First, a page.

Lastly, talk over any concerns you have with your veterinarian.  We are here to help and all of us have been pet owners a lot longer than veterinarians.  We worry about our babies, too.      
  
Happy Valentine's Day
 valentines-devil-header.gif

One in five Americans will take their pets into consideration on Feb. 14, according to a new study by the National Retail Federation, a trade association. Out of a total of $18.9 billion spent on the holiday, consumers will drop $703 million on their furrier companions, the group forecasts.  While the figure at first appears staggering, the retail group points out that consumers will just spend $5.28 on their pets on average.  But even though opting for heart-shaped Milkbones suffices, nothing says I love you like adopting a pet in need of a good home.  Click HERE to view the Weld County Humane Society's website and adoption animals, process, and fees.

pets-banner.jpg           
Could Your Cat Be Sick?
 
Your cat can't talk to you, but there are signs that your cat could be sick.  Here are some things to consider:
  • Is your cat just not acting itself?  Is it hiding in different places, flicking its tail, or laying its ears back?  Your cat could be stressed.
  • Is your cat not eating or drinking like it should?  This could indicate a problem.
  • Is your cat losing weight rapidly?  If so, it could indicate dental disease or other problems.  Or is it gaining weight?  Rather than eating too many calories, your cat could be accumulating fluid in its abdomen or chest.
  • Does your cat groom itself constantly?  It could be a sign of skin irritation or other problem.  A decrease in grooming could indicate pain somewhere in its body.  Are you finding hairballs?  If so, it could indicate intestinal problems, stress or pain.
  • Has your cat's pattern of sleeping changed?  Examples include places it sleeps, the way it lays, or the times it sleeps during the day or night.  If so, it could indicate pain, reduced vision, reduced hearing, or other problems.
  • Is your cat not using its litter box?  It could indicate stress or pain.
These are just some of the signs that your cat could be sick.  If you see any of these signs in your cat, see your veterinarian immediately.  Even subtle changes can be serious.  Getting your cat evaluated and treated by a veterinarian early on can eliminate more serious problems later. 

 
 
 
 
 
 
Make sure your cat gets an annual physical by your veterinarian.  Prevention goes a long way in preventing serious problems.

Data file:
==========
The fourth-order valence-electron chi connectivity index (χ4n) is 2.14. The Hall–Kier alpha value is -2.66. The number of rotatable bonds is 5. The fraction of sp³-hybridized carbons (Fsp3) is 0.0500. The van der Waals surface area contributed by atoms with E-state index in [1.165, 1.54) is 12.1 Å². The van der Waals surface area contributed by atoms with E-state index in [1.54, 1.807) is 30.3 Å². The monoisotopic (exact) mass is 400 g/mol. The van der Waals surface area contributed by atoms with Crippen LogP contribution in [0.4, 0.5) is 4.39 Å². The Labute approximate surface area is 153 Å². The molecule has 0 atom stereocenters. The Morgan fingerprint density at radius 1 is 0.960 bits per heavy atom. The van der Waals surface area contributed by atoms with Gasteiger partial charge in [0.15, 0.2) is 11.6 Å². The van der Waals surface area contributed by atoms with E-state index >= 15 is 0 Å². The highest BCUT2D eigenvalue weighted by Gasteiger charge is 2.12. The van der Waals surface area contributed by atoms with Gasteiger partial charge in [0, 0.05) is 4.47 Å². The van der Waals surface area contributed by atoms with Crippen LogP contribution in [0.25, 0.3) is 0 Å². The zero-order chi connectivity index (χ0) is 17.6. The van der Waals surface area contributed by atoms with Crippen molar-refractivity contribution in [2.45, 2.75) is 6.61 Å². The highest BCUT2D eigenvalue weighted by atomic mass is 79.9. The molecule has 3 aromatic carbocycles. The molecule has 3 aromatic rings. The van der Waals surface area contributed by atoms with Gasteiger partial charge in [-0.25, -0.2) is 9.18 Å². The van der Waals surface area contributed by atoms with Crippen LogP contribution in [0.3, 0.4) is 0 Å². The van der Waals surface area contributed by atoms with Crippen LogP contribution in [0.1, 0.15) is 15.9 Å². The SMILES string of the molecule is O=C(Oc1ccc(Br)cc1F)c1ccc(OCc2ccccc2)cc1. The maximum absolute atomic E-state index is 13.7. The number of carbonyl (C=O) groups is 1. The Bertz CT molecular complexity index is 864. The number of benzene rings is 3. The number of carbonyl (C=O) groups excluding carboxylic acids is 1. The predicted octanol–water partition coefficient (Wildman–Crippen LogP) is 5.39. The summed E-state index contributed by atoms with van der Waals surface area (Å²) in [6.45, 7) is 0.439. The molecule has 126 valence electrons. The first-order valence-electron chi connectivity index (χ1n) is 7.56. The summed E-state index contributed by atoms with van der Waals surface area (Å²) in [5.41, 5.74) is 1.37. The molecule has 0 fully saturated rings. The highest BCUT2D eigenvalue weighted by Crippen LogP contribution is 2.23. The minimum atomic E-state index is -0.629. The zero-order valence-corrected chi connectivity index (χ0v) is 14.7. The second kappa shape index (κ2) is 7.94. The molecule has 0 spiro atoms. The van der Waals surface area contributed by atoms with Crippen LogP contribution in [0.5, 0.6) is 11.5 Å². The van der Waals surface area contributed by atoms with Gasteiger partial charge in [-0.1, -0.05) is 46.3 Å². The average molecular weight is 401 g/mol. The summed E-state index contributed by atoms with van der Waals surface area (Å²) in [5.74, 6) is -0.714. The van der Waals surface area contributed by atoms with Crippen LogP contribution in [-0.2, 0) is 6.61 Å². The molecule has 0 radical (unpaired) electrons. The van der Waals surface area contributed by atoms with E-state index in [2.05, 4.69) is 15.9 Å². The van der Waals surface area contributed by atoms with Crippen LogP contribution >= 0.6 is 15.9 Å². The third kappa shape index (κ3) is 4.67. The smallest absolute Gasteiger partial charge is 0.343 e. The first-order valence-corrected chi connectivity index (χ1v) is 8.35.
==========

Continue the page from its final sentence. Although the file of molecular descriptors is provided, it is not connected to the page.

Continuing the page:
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Like Us On Facebook

 
 
 

We want to show them off
in our Facebook photo album of cute and wonderful pets!
 


 
        


Email us your favorite picture at  
and we'll add it to our album.
  

 
      
      
 
 
 
 
We may even feature your pet
  on our wall!!
 
 
    
 
 
 

 

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More Tidbits .....
 
Does Weather Affect Your Pet's Skin and Coat Health?
Yes. Colder, dryer air can chap skin. To help keep your pet's skin and fur healthy, a good brushing is a great way to stimulate the production of weatherproofing oils on their fur, as well as help speed up the growth of their winter undercoat.

For pets who are suffering from dry skin, one way to soothe them is giving them an oatmeal bath. It is best to avoid washing their fur with shampoo, as the degreasing components would end up stripping their fur of the very weatherproofing oils they need to fend off the ravages of winter. There are medicated shampoos for pet dry skin available, but consult with your vet before using them.

Information We Should Have For Your Pet
Have you ever wondered what information you should have before you bring your pet into the veterinarian?  We have questions that can help your veterinarian provide the best care for your pet.  Please contact us to make sure your pet's information is up to date.
 
No Interest Payment Plans are available!
You might want to consider the convenience of a monthly payment plan.  There is a program called CareCredit that is similar to your credit card.  It is a convenient, low minimum monthly payment program to help you accept the best treatment recommendation for your pets.  No annual fees and No Interest Payment Plans are available.  Give us a call or stop by the clinic for more information. 
 
Do you know about Pet Insurance? 
It's becoming more popular to have insurance for your pet. Give us a call or stop by the clinic for more information.

Please let us know if we can help you and your pet with our products and services.

 

Sincerely,

 

Rachel Mahoney

Office Manager

Full Circle Veterinary Care

Small Town Feel; State of the Art Care

970-587-5140 

FullCircleVetCare.com


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Full Circle Veterinary Care, 7 Rutherford Avenue, Johnstown, CO 80534